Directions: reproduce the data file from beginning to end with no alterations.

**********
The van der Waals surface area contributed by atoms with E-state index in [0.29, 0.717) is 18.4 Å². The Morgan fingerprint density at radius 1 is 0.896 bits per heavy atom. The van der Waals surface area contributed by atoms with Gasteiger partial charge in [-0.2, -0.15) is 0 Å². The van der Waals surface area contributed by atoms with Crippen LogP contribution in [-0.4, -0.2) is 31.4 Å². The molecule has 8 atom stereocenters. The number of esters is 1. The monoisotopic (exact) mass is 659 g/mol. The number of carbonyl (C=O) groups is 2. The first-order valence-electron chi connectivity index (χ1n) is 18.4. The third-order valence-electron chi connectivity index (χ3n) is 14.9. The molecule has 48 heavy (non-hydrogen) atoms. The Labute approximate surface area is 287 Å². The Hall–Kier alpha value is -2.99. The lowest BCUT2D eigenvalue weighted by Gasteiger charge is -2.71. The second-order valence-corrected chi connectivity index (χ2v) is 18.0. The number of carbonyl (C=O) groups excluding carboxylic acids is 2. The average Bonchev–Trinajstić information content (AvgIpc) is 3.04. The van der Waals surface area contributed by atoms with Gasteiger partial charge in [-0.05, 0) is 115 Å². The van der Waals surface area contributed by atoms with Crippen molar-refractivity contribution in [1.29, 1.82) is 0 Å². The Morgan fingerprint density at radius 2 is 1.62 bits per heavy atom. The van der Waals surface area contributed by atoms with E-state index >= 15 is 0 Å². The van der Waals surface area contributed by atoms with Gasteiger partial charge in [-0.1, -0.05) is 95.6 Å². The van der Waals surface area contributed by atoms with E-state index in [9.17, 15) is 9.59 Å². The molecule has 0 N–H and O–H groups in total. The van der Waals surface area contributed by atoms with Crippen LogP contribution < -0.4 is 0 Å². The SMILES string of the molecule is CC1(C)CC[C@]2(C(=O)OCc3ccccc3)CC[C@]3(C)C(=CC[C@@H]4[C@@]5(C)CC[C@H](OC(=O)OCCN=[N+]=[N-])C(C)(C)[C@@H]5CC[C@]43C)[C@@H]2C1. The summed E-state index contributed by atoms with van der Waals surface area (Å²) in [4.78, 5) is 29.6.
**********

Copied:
The van der Waals surface area contributed by atoms with E-state index in [0.29, 0.717) is 18.4 Å². The Morgan fingerprint density at radius 1 is 0.896 bits per heavy atom. The van der Waals surface area contributed by atoms with Gasteiger partial charge in [-0.2, -0.15) is 0 Å². The van der Waals surface area contributed by atoms with Crippen LogP contribution in [-0.4, -0.2) is 31.4 Å². The molecule has 8 atom stereocenters. The number of esters is 1. The monoisotopic (exact) mass is 659 g/mol. The number of carbonyl (C=O) groups is 2. The first-order valence-electron chi connectivity index (χ1n) is 18.4. The third-order valence-electron chi connectivity index (χ3n) is 14.9. The molecule has 48 heavy (non-hydrogen) atoms. The Labute approximate surface area is 287 Å². The Hall–Kier alpha value is -2.99. The lowest BCUT2D eigenvalue weighted by Gasteiger charge is -2.71. The second-order valence-corrected chi connectivity index (χ2v) is 18.0. The number of carbonyl (C=O) groups excluding carboxylic acids is 2. The average Bonchev–Trinajstić information content (AvgIpc) is 3.04. The van der Waals surface area contributed by atoms with Gasteiger partial charge in [-0.05, 0) is 115 Å². The van der Waals surface area contributed by atoms with Crippen molar-refractivity contribution in [1.29, 1.82) is 0 Å². The Morgan fingerprint density at radius 2 is 1.62 bits per heavy atom. The van der Waals surface area contributed by atoms with E-state index >= 15 is 0 Å². The van der Waals surface area contributed by atoms with Gasteiger partial charge in [-0.1, -0.05) is 95.6 Å². The van der Waals surface area contributed by atoms with E-state index in [9.17, 15) is 9.59 Å². The molecule has 0 N–H and O–H groups in total. The van der Waals surface area contributed by atoms with Crippen LogP contribution < -0.4 is 0 Å². The SMILES string of the molecule is CC1(C)CC[C@]2(C(=O)OCc3ccccc3)CC[C@]3(C)C(=CC[C@@H]4[C@@]5(C)CC[C@H](OC(=O)OCCN=[N+]=[N-])C(C)(C)[C@@H]5CC[C@]43C)[C@@H]2C1. The summed E-state index contributed by atoms with van der Waals surface area (Å²) in [4.78, 5) is 29.6.